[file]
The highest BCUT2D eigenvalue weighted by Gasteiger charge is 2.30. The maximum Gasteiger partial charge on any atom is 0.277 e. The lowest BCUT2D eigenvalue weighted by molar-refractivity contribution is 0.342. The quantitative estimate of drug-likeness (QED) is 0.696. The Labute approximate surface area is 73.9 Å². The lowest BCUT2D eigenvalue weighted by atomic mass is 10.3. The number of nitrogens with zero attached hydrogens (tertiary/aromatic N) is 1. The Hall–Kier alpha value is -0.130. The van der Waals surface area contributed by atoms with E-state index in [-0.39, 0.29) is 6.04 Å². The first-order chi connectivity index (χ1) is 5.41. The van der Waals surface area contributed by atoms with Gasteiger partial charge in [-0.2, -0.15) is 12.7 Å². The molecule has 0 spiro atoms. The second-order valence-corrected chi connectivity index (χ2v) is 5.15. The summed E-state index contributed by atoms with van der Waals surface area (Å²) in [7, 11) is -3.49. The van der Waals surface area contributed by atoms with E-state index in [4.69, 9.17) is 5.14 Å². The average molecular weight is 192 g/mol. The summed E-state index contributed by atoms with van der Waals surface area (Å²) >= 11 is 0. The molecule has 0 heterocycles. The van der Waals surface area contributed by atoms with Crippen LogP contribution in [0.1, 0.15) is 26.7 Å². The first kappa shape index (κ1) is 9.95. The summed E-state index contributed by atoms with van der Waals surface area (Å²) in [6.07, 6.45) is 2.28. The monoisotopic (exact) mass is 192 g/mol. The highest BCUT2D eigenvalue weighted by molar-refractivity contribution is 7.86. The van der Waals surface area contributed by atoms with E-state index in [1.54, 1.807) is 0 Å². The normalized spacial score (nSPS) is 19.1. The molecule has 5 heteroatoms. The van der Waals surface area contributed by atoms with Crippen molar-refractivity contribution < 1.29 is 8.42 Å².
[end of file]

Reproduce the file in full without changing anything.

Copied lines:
The highest BCUT2D eigenvalue weighted by Gasteiger charge is 2.30. The maximum Gasteiger partial charge on any atom is 0.277 e. The lowest BCUT2D eigenvalue weighted by molar-refractivity contribution is 0.342. The quantitative estimate of drug-likeness (QED) is 0.696. The Labute approximate surface area is 73.9 Å². The lowest BCUT2D eigenvalue weighted by atomic mass is 10.3. The number of nitrogens with zero attached hydrogens (tertiary/aromatic N) is 1. The Hall–Kier alpha value is -0.130. The van der Waals surface area contributed by atoms with E-state index in [-0.39, 0.29) is 6.04 Å². The first-order chi connectivity index (χ1) is 5.41. The van der Waals surface area contributed by atoms with Gasteiger partial charge in [-0.2, -0.15) is 12.7 Å². The molecule has 0 spiro atoms. The second-order valence-corrected chi connectivity index (χ2v) is 5.15. The summed E-state index contributed by atoms with van der Waals surface area (Å²) in [7, 11) is -3.49. The van der Waals surface area contributed by atoms with E-state index in [4.69, 9.17) is 5.14 Å². The average molecular weight is 192 g/mol. The summed E-state index contributed by atoms with van der Waals surface area (Å²) >= 11 is 0. The molecule has 0 heterocycles. The van der Waals surface area contributed by atoms with Crippen LogP contribution in [0.1, 0.15) is 26.7 Å². The first kappa shape index (κ1) is 9.95. The summed E-state index contributed by atoms with van der Waals surface area (Å²) in [6.07, 6.45) is 2.28. The monoisotopic (exact) mass is 192 g/mol. The highest BCUT2D eigenvalue weighted by molar-refractivity contribution is 7.86. The van der Waals surface area contributed by atoms with E-state index in [1.54, 1.807) is 0 Å². The normalized spacial score (nSPS) is 19.1. The molecule has 5 heteroatoms. The van der Waals surface area contributed by atoms with Crippen molar-refractivity contribution < 1.29 is 8.42 Å².